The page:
But the feldspar is the most promising matrix for the mineral hunter. At the Cloudland mine it is well penetrated with the greenish, yellowish, and bluish hexagonal prisms of the beryl. The precious form of this mineral, the emerald, is seldom or never found in the mica mines. There is, however, an intermediate variety known as the aqua marine, which occurs in the mines around Spruce Pine, and is somewhat esteemed as a gem. As the name indicates, it is of a light sea-green color. It is perfectly transparent, and when well cut makes a quiet but really beautiful gem-stone. Clear crystals of aqua marine are exceedingly rare. It comes commonly as a part of the opaque crystal of beryl.

Intimately associated with the beryl are plentiful sprinklings of blood-red garnets, and the two colorings against the pure white background of the feldspar make a very effective combination. Garnets are generously distributed in nearly all the mica mines, and add much to the beauty of these mineral masses. One day at the Cloudland mine, a large mass of feldspar was blown down, and there in the center of the white and standing face of the vein was a blood-red spot at least six or seven inches in diameter. A giant garnet had been cut squarely in two by the blast, and the blood-red spot was a cross-section of what remained.

In other mines, such as the Tolly Bend in Yancey County, the white feldspar is occasionally covered with patches of dainty pink. It is the mineral rhodonite, a silicate of manganese, and is as delicate as a peach-blow vase.

There are also other accessory minerals which are less striking in appearance, but of greater scientific interest on account of their rarity. Such are euraninite, gummite, columbite, and samarskite, containing the rare metals uranium, columbium, yttrium, tungsten, tantalum, and their allies, which are curiosities even to the chemist. At Spruce Pine, one gets excellent specimens of uraninite, the oxide of uranium. It is a heavy black mineral with a frequent orange-yellow coating of another uranium compound, gummite. The miners take considerable interest in finding the mineral, as it is worth something like a couple of dollars a pound, and it takes a very small quantity to make a pound. The oxides of the metal are used to produce black and yellow colors on glass and porcelain. The peculiarly fine black of Haviland china is due, I believe, to uranous oxide.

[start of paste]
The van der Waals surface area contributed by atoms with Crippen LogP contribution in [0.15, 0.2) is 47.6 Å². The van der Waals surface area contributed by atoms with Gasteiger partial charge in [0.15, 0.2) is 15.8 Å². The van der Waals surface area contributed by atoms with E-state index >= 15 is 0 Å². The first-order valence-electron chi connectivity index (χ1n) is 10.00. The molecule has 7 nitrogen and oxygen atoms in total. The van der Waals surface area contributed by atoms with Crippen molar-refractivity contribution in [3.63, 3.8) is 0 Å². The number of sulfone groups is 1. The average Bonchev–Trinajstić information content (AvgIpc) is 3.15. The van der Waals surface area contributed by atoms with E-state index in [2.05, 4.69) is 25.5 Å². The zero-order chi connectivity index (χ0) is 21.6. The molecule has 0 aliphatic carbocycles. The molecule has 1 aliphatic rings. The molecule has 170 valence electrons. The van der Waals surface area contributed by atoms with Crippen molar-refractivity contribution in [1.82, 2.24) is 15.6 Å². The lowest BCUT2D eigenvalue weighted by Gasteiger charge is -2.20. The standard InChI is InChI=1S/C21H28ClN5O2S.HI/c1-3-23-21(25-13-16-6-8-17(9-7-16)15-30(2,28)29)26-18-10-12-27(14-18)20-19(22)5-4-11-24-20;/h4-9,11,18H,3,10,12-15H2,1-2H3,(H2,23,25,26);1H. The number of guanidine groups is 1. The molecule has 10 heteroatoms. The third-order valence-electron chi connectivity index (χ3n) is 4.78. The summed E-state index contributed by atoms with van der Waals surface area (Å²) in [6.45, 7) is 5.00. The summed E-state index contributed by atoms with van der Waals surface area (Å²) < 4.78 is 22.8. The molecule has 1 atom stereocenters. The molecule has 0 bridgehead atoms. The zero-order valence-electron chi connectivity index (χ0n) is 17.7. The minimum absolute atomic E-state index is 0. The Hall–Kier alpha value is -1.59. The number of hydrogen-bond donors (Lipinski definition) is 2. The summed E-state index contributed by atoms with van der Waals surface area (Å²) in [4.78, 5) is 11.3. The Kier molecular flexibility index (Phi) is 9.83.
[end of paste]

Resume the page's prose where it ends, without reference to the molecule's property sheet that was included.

The Ural Mountains are the collecting-grounds for the cabinets of Europe. In no other district can one find so many varieties of minerals within the same area. The mountains of western North Carolina are in many respects similar. They probably yield a greater number of rare minerals than any other region in America, and are therefore a favorite tramping-ground for collectors. At the smallest cross-roads post-office one hears of the visit of some well-known mineralogist. Nearly every mountaineer has a few specimens in his treasury, and generally he knows the names of the more characteristic varieties, particularly if they have a marketable value. It is not safe, however, to rely very implicitly upon his classification, for his knowledge is of the most superficial sort.